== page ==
a gay black woman's discovery of her jewish self

The End of an Era

Posted on: January 14, 2012

On Thursday the Sisterhood Blog of the Jewish Daily Forward ran my final thoughts on Shit X Says to X.  Meme-o-rama has come to an end, at least for me it has.  This isn’t to say that I still won’t be trying to get an interview with Francesca Ramsey, it just means that I won’t be writing anything else about things that people say.

I’ve learned a lot over the past two weeks listening to friends share their experiences of really messed up things they’ve been asked.  I’ve laughed uncomfortably at videos and wondered if I’ve said those things.  Most importantly, I’ve had really great conversations with strangers from all over the U.S., thanks to Facebook and Twitter about how to learn and grow from these experiences.  There are too many lessons to put in one post, but these four are a great start.

1-Think before you speak.

I don’t think that asking questions is wrong.  I don’t think curiosity is wrong and I don’t think that wondering about a person is a bad thing, it can only lead to conversation.  I don’t think people should be afraid to speak to people who are different than them, or that people should feel like they can’t express themselves for fear of offending. People should talk.

Everyone should be treated as individuals, with respect and courtesy. An experience with a former colleague, late-night BET watching and owning every Woody Allen movie aren’t accurate pictures of who anyone is.   Asking asinine questions or make ignorant remarks isn’t just rude and insensitive, it’s horrible manners.

My mother always said you should treat people the way you want to be treated.  Jesus said do unto others as you would have them do unto you, a message he probably got from his rabbi, Hillel who said that which is hateful to you, do not do to another.  My mom is a smart lady, and those other two guys were too, take their advice.

2-Don’t stop learning.

You thought I was going to say “don’t stop believing, didn’t you?”  I thought about it, but as Jews it’s not just about believing, it’s always about learning.  We will always be learning and the lessons we learn today may not necessarily be applicable tomorrow.  This is true of anything and most of all, it’s true of humans.  We’re not all the same.  Even if you really know someone well, do you really ever know them completely?  There’s always something new to learn.

3-Make waves.

NYC’s MTA slogan is, “If you see something, say something.” It can be uncomfortable to stop water cooler jokes about Jews, blacks, Latinas, etc., etc., but we’re Jews, tikkun olam, remember?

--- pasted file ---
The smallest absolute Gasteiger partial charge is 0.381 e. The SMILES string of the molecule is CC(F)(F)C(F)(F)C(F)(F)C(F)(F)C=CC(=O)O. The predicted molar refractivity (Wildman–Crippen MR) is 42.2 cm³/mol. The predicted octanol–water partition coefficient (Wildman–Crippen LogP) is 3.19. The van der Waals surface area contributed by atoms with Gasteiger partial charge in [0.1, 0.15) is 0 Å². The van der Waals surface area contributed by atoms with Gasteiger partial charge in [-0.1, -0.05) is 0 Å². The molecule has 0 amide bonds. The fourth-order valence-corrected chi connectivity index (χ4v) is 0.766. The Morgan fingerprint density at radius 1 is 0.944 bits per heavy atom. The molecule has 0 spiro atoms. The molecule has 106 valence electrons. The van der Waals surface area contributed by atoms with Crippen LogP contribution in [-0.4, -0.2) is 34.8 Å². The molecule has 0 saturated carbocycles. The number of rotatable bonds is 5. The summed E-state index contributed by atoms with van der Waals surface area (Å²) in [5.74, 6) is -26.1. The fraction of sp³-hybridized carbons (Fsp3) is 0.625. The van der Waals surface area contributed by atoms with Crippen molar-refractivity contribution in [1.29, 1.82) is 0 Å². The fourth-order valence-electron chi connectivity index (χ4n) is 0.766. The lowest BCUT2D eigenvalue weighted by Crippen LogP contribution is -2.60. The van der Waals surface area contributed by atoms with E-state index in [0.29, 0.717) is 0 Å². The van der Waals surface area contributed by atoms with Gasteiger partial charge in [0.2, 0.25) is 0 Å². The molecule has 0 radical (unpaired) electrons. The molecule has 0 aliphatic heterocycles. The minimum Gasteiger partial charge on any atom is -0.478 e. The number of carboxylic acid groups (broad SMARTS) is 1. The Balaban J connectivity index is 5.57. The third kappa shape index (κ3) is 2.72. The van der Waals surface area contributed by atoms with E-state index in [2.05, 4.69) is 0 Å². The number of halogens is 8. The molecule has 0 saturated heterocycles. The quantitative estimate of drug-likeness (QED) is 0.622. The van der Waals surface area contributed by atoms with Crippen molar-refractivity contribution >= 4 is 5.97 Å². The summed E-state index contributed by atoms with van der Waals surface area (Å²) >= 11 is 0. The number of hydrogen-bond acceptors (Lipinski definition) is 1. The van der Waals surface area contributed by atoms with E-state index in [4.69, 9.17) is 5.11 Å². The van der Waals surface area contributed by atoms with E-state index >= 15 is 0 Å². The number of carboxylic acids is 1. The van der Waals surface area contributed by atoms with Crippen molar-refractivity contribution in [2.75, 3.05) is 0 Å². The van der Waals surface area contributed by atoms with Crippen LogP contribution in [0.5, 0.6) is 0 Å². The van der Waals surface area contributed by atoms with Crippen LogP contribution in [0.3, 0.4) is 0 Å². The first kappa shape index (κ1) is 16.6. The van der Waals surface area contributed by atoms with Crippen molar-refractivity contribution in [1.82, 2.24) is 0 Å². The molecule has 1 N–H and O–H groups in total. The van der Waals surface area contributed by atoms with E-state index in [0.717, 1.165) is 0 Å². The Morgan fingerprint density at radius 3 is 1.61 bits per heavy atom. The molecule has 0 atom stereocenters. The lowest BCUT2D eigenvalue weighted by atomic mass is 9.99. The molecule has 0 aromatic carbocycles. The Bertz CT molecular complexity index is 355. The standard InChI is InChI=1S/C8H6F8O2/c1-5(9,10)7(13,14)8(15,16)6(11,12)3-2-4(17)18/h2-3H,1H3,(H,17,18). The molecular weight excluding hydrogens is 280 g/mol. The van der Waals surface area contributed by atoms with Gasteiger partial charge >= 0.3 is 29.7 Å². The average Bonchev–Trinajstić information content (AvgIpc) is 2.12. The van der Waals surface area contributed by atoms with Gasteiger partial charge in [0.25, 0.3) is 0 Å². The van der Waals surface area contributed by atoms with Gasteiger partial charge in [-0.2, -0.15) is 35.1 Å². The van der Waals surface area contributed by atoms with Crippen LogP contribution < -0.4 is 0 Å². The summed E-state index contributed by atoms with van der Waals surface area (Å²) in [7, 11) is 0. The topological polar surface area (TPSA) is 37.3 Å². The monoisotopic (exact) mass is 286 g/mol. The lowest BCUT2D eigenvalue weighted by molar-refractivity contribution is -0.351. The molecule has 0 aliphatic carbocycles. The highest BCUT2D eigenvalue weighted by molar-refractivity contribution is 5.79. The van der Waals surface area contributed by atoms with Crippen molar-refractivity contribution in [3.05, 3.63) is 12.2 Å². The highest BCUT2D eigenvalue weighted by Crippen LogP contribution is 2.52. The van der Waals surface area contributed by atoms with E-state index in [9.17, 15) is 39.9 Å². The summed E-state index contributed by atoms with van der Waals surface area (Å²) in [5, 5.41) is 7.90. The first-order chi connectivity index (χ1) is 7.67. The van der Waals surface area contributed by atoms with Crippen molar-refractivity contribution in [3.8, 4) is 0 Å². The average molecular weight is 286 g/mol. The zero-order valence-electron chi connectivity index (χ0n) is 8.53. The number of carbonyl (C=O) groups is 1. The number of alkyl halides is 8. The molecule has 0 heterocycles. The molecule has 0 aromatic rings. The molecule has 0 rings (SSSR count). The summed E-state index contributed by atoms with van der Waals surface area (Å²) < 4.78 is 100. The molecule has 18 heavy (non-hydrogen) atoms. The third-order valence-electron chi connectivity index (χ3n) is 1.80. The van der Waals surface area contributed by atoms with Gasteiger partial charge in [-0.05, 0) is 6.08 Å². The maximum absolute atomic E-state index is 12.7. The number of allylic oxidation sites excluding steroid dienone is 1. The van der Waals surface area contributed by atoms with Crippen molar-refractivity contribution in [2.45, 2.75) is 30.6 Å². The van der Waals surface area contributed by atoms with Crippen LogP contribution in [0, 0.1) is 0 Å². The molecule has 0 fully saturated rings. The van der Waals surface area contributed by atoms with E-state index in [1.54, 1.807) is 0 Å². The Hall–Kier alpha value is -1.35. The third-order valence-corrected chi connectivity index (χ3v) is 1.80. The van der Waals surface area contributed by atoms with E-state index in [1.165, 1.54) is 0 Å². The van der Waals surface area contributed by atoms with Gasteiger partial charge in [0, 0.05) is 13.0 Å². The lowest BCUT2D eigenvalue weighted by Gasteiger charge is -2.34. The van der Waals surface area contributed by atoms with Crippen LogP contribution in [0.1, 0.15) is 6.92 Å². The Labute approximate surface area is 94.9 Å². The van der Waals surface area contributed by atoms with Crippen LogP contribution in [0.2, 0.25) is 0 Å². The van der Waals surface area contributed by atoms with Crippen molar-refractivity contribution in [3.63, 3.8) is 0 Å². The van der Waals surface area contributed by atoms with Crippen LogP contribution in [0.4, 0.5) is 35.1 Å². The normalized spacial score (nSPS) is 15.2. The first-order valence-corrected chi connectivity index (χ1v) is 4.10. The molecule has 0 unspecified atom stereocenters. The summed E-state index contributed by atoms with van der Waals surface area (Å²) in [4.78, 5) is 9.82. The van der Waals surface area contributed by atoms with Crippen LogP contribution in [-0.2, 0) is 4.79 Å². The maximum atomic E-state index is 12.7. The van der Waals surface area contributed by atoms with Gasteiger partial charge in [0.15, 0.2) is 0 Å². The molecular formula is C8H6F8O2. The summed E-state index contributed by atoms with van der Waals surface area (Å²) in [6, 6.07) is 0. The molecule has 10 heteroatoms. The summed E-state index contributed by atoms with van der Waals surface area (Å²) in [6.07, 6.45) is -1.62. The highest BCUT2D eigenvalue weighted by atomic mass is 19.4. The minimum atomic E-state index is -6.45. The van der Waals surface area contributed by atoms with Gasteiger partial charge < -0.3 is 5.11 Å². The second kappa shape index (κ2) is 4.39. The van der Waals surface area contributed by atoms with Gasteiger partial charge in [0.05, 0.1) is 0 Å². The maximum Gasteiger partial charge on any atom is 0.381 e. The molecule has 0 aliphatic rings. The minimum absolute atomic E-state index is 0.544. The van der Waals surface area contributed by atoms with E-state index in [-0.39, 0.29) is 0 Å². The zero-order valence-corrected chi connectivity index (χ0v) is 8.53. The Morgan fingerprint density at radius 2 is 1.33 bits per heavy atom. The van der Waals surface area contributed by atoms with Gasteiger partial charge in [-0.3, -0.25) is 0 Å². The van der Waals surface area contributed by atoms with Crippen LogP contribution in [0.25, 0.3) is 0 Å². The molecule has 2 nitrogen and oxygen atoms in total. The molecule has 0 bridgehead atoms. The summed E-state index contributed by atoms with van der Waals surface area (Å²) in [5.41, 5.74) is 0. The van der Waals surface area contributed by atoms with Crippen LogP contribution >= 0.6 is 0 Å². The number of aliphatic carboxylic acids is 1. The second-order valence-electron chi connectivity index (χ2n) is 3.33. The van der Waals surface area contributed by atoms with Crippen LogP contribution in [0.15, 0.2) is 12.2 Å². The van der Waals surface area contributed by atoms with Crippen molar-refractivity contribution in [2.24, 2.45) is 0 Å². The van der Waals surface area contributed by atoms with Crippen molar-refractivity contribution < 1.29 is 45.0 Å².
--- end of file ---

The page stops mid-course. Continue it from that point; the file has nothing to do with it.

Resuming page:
I’ve never tolerated any type of hateful or ignorant speech in my presence.  I actually remember one of the last guys I went on a date with.  He was all wrong for me, arrogant and totally lied about how tall he was.  I was giving being straight another go so despite all of those things we went on a few dates.  We were talking on the phone one night and “C” starts in with the “N-Word”  Ni@#a this and ni@^a that.  He actually called me his Ni(7a!  It’s not a word that I tolerate and I don’t buy “taking it back and owning it” I asked him to stop using the word while speaking to me and he refused.  I hung up and deleted him from my Myspace.

4-Change starts with us.

Jewish history, gay history, and black history are wrought with suffering and anguish.  You can pretty much add any group of people here and you’d find similar stories.  The Irish, Catholics, Mexicans…we’ve all suffered and it’s part of our heritage to remember that suffering and to never forget where we’ve come from.  That suffering, the hatred of others, the enslavement of people, and the injustices we’ve experienced are part of our past, but we can’t make it our future.

In the United States blacks weren’t the first group of people to be considered subhuman, second class citizens, many came before us.  But if we always look back, how can we move forward.  Don’t misread, there is much to learn from the past.  Most of all, not to repeat the mistakes of those that came before us.  Use the lessons they’ve taught us about acceptance, tolerance, building bridges to make the future for our children brighter.

It’s not always a pretty picture, and it’s not paved in gold, but we have the ability to make changes.

 

 

So there, I’ve given up the beast, I’ve watched every single Shit X Says video in existence.  I’ve written and I’m done.

Shabbat Shalom!

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